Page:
For some reason this one, partly to do with the lockdown, the world stopped and seemed to run at my pace for two years and gave me time to engage without any feelings of guilt or "What the hell am I doing here, sitting in front of speakers for 8 hours a day or longer?" Y'know, all the things that get in the way of making music kind-of disappeared. It wasn't like I had to worry about not being invited to the party, there was nothing happening, it was just silence. It's a weird thing making music, if you speak to most musicians they'll say that they get their best takes late, even if you're in a soundproof room, so it's kind-of irrelevant what time you record, most people still seem to put their best music down when the world is asleep around them.

Off the top of your head, is there anything you can just turn on and have that same feeling or reaction?

Oh yeah. Thousands.

Well the thing is, it's not like a button to press. It's like trying to find somewhere between Arvo Pärt and The Stooges. It's trying to pull the chords of all the music I love, it's not like saying ok let's write something as emotionally deep as "For Elena" or 'Faure requiem". It's not trying to capture the sound that's already in someone else's music. It's the feeling of that.

I'd say it myself, that I've been writing the same song for 30 years.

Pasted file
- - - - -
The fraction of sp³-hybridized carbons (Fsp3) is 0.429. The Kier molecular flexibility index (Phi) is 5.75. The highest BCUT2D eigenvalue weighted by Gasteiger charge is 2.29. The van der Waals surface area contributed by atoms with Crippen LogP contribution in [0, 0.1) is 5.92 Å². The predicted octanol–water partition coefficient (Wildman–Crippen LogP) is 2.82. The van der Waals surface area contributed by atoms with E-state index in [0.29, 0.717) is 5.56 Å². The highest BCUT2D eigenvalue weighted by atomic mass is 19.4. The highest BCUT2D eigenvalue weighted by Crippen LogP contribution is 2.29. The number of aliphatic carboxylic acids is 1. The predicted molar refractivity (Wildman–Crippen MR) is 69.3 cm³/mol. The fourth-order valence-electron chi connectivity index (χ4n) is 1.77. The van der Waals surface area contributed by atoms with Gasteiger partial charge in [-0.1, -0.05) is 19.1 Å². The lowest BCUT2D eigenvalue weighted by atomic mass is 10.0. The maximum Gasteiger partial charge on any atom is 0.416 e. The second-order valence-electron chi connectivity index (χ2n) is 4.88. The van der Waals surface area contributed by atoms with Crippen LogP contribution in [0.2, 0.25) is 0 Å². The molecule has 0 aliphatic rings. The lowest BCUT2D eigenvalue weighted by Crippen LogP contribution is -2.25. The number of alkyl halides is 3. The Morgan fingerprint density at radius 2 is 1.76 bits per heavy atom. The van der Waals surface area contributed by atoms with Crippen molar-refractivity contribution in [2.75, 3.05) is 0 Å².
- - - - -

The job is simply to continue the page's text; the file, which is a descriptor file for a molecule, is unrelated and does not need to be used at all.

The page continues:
But I do get accused of writing the same thing. I don't know what the alternative to that is? Do I make a soul album or a blues album? There's thousands of fantastic soul or blues records out there. Or maybe people mean, make something that no one has heard before? Music is all evolutionary, it's all connected. It's hard to come up with something that's genuinely unique, but still full of those emotions that people get from music, it's not just unique for unique sake. Y'know, abstract just because it's abstract. Maybe the whole thing is rhetorical, maybe they're not engaging and they're just sniping. But I find it interesting to try to fill in the gaps, to find a new way of expressing something, a new way of putting something down. And also songs, I like the fact that songs, by the very definition of them being pop songs, should be easy to write. You feel like anyone with a bit of academia or rudimentary understanding of language & chords should be able to write a great song, but they're kind-of illusive. You can say " I will always love you or be my baby" or whatever, the words sound pretty complicated... but they're hard to do, y'know and that kind-of fascinates me as well, that all this stuff is just out of reach, you need to keep pulling on the strings and keep searching and keep putting things down. If that makes sense?